Daith Piercings: Why the "Headache Piercing" Isn't a Thing

Daith Piercings: Why the "Headache Piercing" Isn't a Thing

I'd like to preface this post with a short disclaimer: This is my personal opinion of Daith piercings. I've done hours of research, have had a Daith piercing for many years, and have talked to dozens of people about their Daith piercing experiences. However, I am not a doctor.

Several times a week I have someone come into the shop to specifically ask about Daith piercings and their efficacy regarding migraines. Each and every time, I tell them definitively, "I'm sorry, but they don't really help."

Now, most people at this point have a lot of things to say to me. "My friend [or daughter, friend's aunt, sister, etc..] got theirs done and they've had NO migraines since" is the most common response I've gotten, and that's the one I'm going to address. Anecdotal evidence is not real evidence of causation. Plain and simple. There has been no scientific evidence of Daith piercings doing anything. People have a similar argument when they don't want to wear a seatbelt. I mean, have you ever heard someone say some variation of, "If my friend had been wearing a seatbelt in their crash they would have been hurt way worse"? That may be true in their case, but it doesn't mean wearing a seatbelt is a bad idea.

I’d like to throw us back a little and explain the origin of the Daith piercing. It was invented in 1992 by Erik Dakota and a creative client of his. She came in with a challenge for him, asking him to pierce the innermost cartilage fold of her ear. When he completed the piercing she named it “daith” (pronounced "doth" like "moth"), Hebrew for “knowledge”, because he had to be pretty knowledgable to figure out how to even pierce that tricky area. In no way was this piercing ever intended to help or treat anything, merely to decorate the ear in another unique way.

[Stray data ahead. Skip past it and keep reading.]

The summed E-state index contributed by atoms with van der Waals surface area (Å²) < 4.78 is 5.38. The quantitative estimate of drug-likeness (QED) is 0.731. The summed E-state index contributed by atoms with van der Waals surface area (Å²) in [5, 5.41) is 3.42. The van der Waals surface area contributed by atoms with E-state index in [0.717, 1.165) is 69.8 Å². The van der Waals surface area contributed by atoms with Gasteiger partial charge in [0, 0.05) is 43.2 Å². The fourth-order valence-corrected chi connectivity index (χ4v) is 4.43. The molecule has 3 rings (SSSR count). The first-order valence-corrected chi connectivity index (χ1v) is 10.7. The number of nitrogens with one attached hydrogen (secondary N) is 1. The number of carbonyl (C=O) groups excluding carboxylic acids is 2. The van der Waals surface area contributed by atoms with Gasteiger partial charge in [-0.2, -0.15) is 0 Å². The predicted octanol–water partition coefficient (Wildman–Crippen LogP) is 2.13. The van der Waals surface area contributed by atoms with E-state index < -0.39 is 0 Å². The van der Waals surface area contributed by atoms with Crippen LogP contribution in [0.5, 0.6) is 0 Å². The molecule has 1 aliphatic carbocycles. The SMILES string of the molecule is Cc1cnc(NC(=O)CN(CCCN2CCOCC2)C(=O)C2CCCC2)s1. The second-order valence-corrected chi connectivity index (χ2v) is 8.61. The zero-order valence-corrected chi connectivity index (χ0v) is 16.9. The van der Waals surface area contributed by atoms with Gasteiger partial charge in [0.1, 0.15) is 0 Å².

Okay, back to the “does it or doesn’t it” debate. So, in some cases, people have found relief. My next question is always the same: “How long have they had the piercing?” This is extremely important, because the answer is almost unfailingly, “About a month.” If you’ve ever had a cartilage piercing, you’ll understand that they take ages to heal. Daith piercings are placed through a thick piece of cartilage, probably the thickest in the ear. Within the first month, most Daith piercings are still swollen and tender. Mine was probably swollen for two months, but I’m the worst healer in the world. Anyway, I’ve never heard of anyone with a fully-healed (this means 9-12 months) Daith piercing claiming that they still get relief. I’ve come to the conclusion that any relief at all comes in the form of the placebo effect, which is a very powerful thing in and of itself.

This is always an interesting point in the conversation because a lot of clients, by the time they’re talking to me, have spoken to a piercer about getting their Daith done. I’ve noticed many piercers avoid answering the migraine question at all, or say something vaguely positive. I hate to say it, but piercers do want to make money. Doing piercings is how they make their money. That’s totally not a bad thing, and Daith piercings rock, but I find it a tad unethical to mislead a client into getting a fairly painful piercing for some promise of maybe getting relief from their affliction. I will give these piercers the benefit of the doubt, though, and maybe they’ve only gotten feedback from their clients within that first month that everyone seems to feel a difference.

To sum up what I’m trying to say: Daith piercings are by far the coolest piercing the ear has to offer, but they don’t do anything but sit there and look amazing. Beware of anecdotal evidence and, as always, do your own research (and be sure to note what website you’re on when you’re researching) before you modify yourself.

Here’s a great quote from an actual doctor, from another article about Daith piercings: “There’s nothing in literature I’ve heard of, nothing I’ve read about, nothing I have studied out there that supports such a procedure to treat migraine,” Dr. Estemalik says. “Receiving a piercing in that area will not alter the pain pathway of migraine.”

<3 Natali

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